We used standard “dummy”/“one-hot” coding to binarize categorical variables into multiple

indicators, one for each category , as well as their negations . For numerical features, there are two common approaches. The first is to discretize by binning into intervals and then encode as above with categorical features. The second is to compare with a sequence of thresholds, again including negations (e.g. , and , ). For these experiments, we used the second comparison method, as also recommended in wang2017 ; su2016

, with sample deciles as thresholds. Furthermore, features were binarized in the same way for all classifiers in this comparison, which all rely on discretization (but not for LR and SVM in the SM). Thus the evaluation controls for binarization method in addition to using the same training-test splits for all classifiers.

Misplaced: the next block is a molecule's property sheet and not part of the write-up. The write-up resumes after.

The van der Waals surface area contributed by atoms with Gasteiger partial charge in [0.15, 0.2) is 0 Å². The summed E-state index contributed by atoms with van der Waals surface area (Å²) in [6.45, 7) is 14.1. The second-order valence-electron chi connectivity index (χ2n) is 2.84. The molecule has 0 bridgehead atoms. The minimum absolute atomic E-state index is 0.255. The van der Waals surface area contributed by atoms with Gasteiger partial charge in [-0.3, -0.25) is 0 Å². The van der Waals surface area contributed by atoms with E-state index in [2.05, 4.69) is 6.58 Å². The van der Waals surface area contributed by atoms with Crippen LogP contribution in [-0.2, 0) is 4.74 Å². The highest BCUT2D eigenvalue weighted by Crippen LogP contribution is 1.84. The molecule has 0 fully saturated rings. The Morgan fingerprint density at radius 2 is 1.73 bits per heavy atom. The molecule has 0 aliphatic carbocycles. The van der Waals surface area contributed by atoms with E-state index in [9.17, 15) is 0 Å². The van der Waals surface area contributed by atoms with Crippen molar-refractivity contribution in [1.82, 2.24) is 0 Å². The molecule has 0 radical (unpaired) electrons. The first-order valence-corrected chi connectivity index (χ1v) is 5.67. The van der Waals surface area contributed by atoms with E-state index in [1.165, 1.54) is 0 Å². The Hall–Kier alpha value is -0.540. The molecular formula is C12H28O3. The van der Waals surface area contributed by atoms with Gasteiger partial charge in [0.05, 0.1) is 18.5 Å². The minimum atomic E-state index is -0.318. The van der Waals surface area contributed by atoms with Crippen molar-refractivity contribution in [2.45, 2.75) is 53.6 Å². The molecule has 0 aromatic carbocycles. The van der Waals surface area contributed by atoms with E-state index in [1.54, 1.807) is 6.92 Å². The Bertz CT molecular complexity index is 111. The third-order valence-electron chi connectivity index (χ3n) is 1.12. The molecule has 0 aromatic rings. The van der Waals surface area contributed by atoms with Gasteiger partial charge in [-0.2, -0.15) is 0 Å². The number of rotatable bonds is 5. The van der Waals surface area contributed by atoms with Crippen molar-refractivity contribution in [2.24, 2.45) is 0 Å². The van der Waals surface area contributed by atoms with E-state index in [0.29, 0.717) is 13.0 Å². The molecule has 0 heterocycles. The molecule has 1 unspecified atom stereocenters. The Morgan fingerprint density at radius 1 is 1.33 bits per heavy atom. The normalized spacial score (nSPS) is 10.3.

We first evaluated the accuracy-simplicity trade-offs achieved by our CG algorithm as well as BRS, AM, and BCD, methods that explicitly perform this trade-off. We used an overall time limit of 300 seconds for training and a time limit of 45 seconds for solving the Pricing Problem in each iteration. As in Section 2, complexity is measured as the number of rules in the rule set plus the total number of conditions in the rules. For each algorithm, the parameter controlling model complexity (bound in (3), regularization parameter in su2016 , multiplier

in prior hyperparameter